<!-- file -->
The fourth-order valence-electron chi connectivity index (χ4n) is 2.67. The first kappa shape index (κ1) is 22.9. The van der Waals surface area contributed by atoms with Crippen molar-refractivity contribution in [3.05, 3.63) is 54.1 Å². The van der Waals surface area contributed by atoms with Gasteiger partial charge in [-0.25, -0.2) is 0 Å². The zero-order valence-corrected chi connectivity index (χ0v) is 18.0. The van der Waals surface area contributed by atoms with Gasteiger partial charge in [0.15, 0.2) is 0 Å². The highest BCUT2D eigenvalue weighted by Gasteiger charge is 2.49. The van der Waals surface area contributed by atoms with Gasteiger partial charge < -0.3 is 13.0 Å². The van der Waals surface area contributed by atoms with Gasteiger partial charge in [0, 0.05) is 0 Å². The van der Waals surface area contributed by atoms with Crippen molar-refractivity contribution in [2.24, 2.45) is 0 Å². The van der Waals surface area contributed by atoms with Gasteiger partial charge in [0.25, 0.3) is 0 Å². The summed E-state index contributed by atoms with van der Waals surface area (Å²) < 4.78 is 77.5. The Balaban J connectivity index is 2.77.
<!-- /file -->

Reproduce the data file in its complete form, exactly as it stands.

The fourth-order valence-electron chi connectivity index (χ4n) is 2.67. The first kappa shape index (κ1) is 22.9. The van der Waals surface area contributed by atoms with Crippen molar-refractivity contribution in [3.05, 3.63) is 54.1 Å². The van der Waals surface area contributed by atoms with Gasteiger partial charge in [-0.25, -0.2) is 0 Å². The zero-order valence-corrected chi connectivity index (χ0v) is 18.0. The van der Waals surface area contributed by atoms with Gasteiger partial charge in [0.15, 0.2) is 0 Å². The highest BCUT2D eigenvalue weighted by Gasteiger charge is 2.49. The van der Waals surface area contributed by atoms with Gasteiger partial charge < -0.3 is 13.0 Å². The van der Waals surface area contributed by atoms with Gasteiger partial charge in [0, 0.05) is 0 Å². The van der Waals surface area contributed by atoms with Crippen molar-refractivity contribution in [2.24, 2.45) is 0 Å². The van der Waals surface area contributed by atoms with Gasteiger partial charge in [0.25, 0.3) is 0 Å². The summed E-state index contributed by atoms with van der Waals surface area (Å²) < 4.78 is 77.5. The Balaban J connectivity index is 2.77.